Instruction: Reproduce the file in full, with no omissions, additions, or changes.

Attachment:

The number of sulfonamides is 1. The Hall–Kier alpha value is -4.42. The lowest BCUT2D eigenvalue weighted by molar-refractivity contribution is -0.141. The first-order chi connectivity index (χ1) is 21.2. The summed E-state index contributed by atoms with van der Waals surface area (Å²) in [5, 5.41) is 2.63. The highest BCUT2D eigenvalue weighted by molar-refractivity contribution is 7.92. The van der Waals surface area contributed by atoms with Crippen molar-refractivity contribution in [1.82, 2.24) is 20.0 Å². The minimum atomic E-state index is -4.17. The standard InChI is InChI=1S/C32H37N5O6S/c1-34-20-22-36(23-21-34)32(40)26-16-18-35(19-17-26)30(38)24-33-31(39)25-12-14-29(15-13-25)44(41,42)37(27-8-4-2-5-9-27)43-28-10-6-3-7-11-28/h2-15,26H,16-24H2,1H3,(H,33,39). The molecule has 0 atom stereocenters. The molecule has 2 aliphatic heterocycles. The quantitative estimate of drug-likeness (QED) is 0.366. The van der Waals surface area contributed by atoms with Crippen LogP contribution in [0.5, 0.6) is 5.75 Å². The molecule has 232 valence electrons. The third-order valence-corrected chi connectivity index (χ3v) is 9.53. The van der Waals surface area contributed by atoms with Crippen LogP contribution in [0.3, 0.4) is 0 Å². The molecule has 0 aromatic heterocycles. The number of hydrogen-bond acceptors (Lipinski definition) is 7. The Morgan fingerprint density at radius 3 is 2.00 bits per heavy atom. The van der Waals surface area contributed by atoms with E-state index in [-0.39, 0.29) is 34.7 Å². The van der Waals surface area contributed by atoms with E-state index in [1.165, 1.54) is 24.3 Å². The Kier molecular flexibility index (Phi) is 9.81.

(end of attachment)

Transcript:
The number of sulfonamides is 1. The Hall–Kier alpha value is -4.42. The lowest BCUT2D eigenvalue weighted by molar-refractivity contribution is -0.141. The first-order chi connectivity index (χ1) is 21.2. The summed E-state index contributed by atoms with van der Waals surface area (Å²) in [5, 5.41) is 2.63. The highest BCUT2D eigenvalue weighted by molar-refractivity contribution is 7.92. The van der Waals surface area contributed by atoms with Crippen molar-refractivity contribution in [1.82, 2.24) is 20.0 Å². The minimum atomic E-state index is -4.17. The standard InChI is InChI=1S/C32H37N5O6S/c1-34-20-22-36(23-21-34)32(40)26-16-18-35(19-17-26)30(38)24-33-31(39)25-12-14-29(15-13-25)44(41,42)37(27-8-4-2-5-9-27)43-28-10-6-3-7-11-28/h2-15,26H,16-24H2,1H3,(H,33,39). The molecule has 0 atom stereocenters. The molecule has 2 aliphatic heterocycles. The quantitative estimate of drug-likeness (QED) is 0.366. The van der Waals surface area contributed by atoms with Crippen LogP contribution in [0.5, 0.6) is 5.75 Å². The molecule has 232 valence electrons. The third-order valence-corrected chi connectivity index (χ3v) is 9.53. The van der Waals surface area contributed by atoms with Crippen LogP contribution in [0.3, 0.4) is 0 Å². The molecule has 0 aromatic heterocycles. The number of hydrogen-bond acceptors (Lipinski definition) is 7. The Morgan fingerprint density at radius 3 is 2.00 bits per heavy atom. The van der Waals surface area contributed by atoms with E-state index in [-0.39, 0.29) is 34.7 Å². The van der Waals surface area contributed by atoms with E-state index in [1.165, 1.54) is 24.3 Å². The Kier molecular flexibility index (Phi) is 9.81.